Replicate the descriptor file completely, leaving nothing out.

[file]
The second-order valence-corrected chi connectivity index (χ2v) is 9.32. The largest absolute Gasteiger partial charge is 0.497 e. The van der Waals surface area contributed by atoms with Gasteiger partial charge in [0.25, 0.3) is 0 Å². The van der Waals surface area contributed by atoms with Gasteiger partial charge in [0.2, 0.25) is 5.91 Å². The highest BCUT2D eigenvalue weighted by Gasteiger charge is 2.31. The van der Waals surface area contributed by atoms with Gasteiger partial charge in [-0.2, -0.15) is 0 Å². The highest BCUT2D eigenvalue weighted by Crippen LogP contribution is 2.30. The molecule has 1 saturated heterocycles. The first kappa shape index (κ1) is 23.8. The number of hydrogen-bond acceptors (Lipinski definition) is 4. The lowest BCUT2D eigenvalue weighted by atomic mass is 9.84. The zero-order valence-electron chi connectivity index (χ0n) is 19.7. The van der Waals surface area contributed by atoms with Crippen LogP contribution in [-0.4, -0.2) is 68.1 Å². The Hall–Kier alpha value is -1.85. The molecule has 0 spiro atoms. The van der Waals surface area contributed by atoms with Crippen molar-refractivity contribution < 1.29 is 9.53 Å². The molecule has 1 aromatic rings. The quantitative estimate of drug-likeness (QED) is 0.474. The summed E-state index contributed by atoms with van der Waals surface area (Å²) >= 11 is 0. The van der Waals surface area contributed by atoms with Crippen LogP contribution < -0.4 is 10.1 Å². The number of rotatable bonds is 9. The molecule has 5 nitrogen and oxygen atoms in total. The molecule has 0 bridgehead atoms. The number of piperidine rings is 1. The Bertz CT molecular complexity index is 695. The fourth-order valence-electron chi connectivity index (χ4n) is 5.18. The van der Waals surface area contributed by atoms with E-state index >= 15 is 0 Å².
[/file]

The second-order valence-corrected chi connectivity index (χ2v) is 9.32. The largest absolute Gasteiger partial charge is 0.497 e. The van der Waals surface area contributed by atoms with Gasteiger partial charge in [0.25, 0.3) is 0 Å². The van der Waals surface area contributed by atoms with Gasteiger partial charge in [0.2, 0.25) is 5.91 Å². The highest BCUT2D eigenvalue weighted by Gasteiger charge is 2.31. The van der Waals surface area contributed by atoms with Gasteiger partial charge in [-0.2, -0.15) is 0 Å². The highest BCUT2D eigenvalue weighted by Crippen LogP contribution is 2.30. The molecule has 1 saturated heterocycles. The first kappa shape index (κ1) is 23.8. The number of hydrogen-bond acceptors (Lipinski definition) is 4. The lowest BCUT2D eigenvalue weighted by atomic mass is 9.84. The zero-order valence-electron chi connectivity index (χ0n) is 19.7. The van der Waals surface area contributed by atoms with Crippen LogP contribution in [-0.4, -0.2) is 68.1 Å². The Hall–Kier alpha value is -1.85. The molecule has 0 spiro atoms. The van der Waals surface area contributed by atoms with Crippen molar-refractivity contribution < 1.29 is 9.53 Å². The molecule has 1 aromatic rings. The quantitative estimate of drug-likeness (QED) is 0.474. The summed E-state index contributed by atoms with van der Waals surface area (Å²) >= 11 is 0. The van der Waals surface area contributed by atoms with Crippen LogP contribution < -0.4 is 10.1 Å². The number of rotatable bonds is 9. The molecule has 5 nitrogen and oxygen atoms in total. The molecule has 0 bridgehead atoms. The number of piperidine rings is 1. The Bertz CT molecular complexity index is 695. The fourth-order valence-electron chi connectivity index (χ4n) is 5.18. The van der Waals surface area contributed by atoms with E-state index >= 15 is 0 Å².